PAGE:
A new Israeli study shows that pregnant women vaccinated against the coronavirus may pass along protection to their unborn babies through placental transfer.
Following birth, researchers at Jerusalem’s Hadassah University Medical Center in February detected antibodies in the newborns and mothers, who had been administered both doses of the Pfizer/BioNTech vaccine during their third trimester of pregnancy.
The report, published by the online medRxiv distribution service, read: “Our findings highlight that vaccination of pregnant women may provide maternal and neonatal protection from SARS-CoV-2 infection.
Researcher Dana Wolf also told local media that the study will continue to track how long the antibodies remain active among the offspring. Noting the relatively small size of the study included just 20 mothers, the Israeli team said further research was necessary to fully determine the effect of inoculation at different stages of pregnancy of the various vaccines now available to the public.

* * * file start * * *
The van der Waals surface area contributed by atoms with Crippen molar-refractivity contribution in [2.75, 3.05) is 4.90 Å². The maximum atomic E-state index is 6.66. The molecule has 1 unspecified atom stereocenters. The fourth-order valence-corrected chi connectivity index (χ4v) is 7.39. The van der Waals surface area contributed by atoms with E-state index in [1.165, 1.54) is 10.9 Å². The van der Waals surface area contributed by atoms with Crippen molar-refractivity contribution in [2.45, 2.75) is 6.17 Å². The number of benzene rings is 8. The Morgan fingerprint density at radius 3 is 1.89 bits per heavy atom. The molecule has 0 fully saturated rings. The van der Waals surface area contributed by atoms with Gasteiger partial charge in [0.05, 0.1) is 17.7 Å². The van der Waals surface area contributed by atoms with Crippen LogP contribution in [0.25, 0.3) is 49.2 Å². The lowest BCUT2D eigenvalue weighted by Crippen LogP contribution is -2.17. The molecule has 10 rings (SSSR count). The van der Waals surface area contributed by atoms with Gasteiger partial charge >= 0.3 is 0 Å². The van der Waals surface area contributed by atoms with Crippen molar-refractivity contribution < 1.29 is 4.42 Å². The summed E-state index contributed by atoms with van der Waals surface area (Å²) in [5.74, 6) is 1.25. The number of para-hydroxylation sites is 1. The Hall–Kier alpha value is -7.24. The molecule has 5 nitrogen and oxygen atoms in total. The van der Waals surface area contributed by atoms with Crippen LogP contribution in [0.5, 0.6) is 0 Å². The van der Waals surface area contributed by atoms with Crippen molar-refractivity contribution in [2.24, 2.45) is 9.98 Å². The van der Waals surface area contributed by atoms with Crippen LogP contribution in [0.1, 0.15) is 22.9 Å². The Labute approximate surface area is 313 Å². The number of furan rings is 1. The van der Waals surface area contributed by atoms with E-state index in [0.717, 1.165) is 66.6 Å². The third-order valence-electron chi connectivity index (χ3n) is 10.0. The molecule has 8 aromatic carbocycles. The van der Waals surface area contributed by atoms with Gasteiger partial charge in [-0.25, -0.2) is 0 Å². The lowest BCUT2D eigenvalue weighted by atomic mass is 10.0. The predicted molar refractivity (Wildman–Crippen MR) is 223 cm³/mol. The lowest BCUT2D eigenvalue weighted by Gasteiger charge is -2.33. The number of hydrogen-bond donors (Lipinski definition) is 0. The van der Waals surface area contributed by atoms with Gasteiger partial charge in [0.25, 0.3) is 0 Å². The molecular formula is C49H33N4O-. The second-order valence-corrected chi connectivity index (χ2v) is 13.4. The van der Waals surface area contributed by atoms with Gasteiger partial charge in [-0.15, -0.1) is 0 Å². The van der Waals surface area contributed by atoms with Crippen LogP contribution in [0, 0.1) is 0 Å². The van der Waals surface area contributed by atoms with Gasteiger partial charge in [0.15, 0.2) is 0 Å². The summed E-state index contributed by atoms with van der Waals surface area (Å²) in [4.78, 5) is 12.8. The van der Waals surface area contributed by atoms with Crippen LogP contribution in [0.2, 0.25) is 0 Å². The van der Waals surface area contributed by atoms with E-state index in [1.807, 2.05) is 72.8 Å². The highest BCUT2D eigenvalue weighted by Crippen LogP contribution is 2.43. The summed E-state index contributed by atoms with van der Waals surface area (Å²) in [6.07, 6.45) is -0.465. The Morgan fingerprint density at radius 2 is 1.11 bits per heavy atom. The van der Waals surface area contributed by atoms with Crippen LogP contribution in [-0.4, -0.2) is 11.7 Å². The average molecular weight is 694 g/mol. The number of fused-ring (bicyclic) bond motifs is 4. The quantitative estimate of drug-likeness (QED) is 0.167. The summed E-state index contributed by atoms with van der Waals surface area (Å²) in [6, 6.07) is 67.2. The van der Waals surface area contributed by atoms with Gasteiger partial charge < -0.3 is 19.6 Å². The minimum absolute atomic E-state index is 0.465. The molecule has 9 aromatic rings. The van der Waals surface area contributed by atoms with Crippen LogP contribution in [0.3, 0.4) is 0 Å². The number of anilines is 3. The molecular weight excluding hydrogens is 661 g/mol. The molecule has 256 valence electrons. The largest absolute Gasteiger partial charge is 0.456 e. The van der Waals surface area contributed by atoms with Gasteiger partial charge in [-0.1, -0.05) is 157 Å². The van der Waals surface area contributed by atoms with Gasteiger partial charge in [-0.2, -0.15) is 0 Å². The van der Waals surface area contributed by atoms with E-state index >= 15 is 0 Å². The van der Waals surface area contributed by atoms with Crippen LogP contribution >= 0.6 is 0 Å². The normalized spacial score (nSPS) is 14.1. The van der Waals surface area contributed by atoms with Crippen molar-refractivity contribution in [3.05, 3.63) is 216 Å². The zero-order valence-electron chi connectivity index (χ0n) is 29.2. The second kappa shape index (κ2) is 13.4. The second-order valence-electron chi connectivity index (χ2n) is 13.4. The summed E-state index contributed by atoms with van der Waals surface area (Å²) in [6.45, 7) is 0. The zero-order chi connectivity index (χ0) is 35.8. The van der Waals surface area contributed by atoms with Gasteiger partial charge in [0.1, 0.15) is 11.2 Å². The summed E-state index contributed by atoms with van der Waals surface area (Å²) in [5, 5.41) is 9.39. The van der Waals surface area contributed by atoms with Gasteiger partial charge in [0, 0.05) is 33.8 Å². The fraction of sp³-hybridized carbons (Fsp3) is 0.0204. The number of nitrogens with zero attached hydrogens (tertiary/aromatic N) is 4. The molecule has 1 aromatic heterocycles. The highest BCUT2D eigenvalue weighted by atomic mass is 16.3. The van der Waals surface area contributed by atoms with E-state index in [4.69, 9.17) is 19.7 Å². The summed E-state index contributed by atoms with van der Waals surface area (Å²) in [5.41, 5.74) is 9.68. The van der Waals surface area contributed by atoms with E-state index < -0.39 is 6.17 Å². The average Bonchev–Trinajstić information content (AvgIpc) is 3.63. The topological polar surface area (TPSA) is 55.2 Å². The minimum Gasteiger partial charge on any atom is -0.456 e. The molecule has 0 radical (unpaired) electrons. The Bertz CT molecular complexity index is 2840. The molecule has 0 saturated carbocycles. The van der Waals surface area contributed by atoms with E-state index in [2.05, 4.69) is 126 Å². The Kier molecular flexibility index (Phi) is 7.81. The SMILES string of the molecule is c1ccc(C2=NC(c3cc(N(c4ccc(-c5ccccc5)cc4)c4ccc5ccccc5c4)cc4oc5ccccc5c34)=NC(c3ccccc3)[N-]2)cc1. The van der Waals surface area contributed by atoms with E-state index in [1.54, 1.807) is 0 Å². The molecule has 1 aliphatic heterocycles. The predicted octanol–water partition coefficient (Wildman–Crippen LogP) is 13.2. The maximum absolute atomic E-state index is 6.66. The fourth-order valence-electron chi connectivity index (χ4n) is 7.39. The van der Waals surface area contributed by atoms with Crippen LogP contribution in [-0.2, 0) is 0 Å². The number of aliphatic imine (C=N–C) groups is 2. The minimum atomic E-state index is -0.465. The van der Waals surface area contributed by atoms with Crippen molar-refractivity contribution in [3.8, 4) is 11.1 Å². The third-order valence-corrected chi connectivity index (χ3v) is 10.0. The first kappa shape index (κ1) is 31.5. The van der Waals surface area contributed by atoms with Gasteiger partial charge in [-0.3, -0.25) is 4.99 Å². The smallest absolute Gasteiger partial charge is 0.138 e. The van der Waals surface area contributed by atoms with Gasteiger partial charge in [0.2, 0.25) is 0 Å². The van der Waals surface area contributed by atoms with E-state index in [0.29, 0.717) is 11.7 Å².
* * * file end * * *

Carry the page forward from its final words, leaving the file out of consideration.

Israel has become a world leader in the rapid pace of its “Back to Life” vaccination campaign, serving as a model for other world nations. At least 47% of Israel’s 9 million citizens have been fully inoculated and 55% administered at least one dose, and vaccination is also being administered to tens of thousands of Palestinians who enter the country each day for employment.
A different study completed by the United States found that expectant mothers injected with mRNA Pfizer/BioNTech and Moderna Inc. vaccines were successfully transferred to their babies through the placenta, as well as breast milk.
Both the Israeli and US studies are still awaiting peer review.
4,000 healthy pregnant women also volunteered last month to participate in an international Pfizer/BioNTech trial on vaccine safety and whether the protective antibodies will be passed to their babies.